Measuring the characteristic topography of brain stiffness with magnetic resonance elastography

Matthew C. Murphy, John Huston, Clifford R. Jack, Kevin J. Glaser, Matthew L. Senjem, Jun Chen, Armando Manduca, Joel P. Felmlee, Richard L. Ehman

Research output: Contribution to journalArticle

71 Scopus citations

Abstract

Purpose: To develop a reliable magnetic resonance elastography (MRE)-based method for measuring regional brain stiffness. Methods: First, simulation studies were used to demonstrate how stiffness measurements can be biased by changes in brain morphometry, such as those due to atrophy. Adaptive postprocessing methods were created that significantly reduce the spatial extent of edge artifacts and eliminate atrophy-related bias. Second, a pipeline for regional brain stiffness measurement was developed and evaluated for test-retest reliability in 10 healthy control subjects. Results: This technique indicates high test-retest repeatability with a typical coefficient of variation of less than 1% for global brain stiffness and less than 2% for the lobes of the brain and the cerebellum. Furthermore, this study reveals that the brain possesses a characteristic topography of mechanical properties, and also that lobar stiffness measurements tend to correlate with one another within an individual. Conclusion: The methods presented in this work are resistant to noise- and edge-related biases that are common in the field of brain MRE, demonstrate high test-retest reliability, and provide independent regional stiffness measurements. This pipeline will allow future investigations to measure changes to the brain's mechanical properties and how they relate to the characteristic topographies that are typical of many neurologic diseases. Copyright:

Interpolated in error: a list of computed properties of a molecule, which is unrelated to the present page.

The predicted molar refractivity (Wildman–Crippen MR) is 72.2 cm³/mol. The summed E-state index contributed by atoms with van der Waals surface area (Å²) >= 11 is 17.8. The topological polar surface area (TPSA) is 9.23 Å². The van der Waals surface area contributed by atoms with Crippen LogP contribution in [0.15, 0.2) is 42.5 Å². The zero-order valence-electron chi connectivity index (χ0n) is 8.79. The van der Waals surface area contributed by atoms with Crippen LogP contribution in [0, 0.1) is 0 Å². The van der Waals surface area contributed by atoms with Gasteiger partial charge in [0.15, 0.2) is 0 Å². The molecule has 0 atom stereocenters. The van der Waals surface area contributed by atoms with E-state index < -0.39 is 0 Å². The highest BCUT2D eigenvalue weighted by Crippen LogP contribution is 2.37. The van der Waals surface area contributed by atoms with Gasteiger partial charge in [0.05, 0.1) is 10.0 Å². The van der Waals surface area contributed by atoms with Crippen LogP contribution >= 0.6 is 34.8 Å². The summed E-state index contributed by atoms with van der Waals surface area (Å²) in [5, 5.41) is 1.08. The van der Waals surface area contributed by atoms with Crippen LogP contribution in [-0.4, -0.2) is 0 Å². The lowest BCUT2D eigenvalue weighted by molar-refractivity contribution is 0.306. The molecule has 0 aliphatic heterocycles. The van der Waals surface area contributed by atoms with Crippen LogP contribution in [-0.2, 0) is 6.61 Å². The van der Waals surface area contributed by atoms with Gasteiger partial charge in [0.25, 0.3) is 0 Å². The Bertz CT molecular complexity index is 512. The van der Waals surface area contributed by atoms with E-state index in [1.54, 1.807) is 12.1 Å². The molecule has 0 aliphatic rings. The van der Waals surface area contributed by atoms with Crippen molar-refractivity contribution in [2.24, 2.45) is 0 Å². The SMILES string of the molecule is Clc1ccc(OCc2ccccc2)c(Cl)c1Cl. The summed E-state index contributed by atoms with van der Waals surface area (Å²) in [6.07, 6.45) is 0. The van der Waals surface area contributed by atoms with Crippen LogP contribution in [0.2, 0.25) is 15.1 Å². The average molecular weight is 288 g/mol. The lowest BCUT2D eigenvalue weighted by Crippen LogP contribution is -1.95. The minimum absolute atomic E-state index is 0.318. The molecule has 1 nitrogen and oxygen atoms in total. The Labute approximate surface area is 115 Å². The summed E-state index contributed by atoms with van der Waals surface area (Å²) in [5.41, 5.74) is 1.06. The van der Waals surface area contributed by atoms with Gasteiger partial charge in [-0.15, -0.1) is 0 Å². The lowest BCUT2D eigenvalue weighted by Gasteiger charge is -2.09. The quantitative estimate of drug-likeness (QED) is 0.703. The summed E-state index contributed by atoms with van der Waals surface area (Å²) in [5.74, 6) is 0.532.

Original languageEnglish (US)
Article numbere81668
JournalPloS one
Volume8
Issue number12
DOIs
StatePublished - Dec 2 2013

ASJC Scopus subject areas

  • Biochemistry, Genetics and Molecular Biology(all)
  • Agricultural and Biological Sciences(all)

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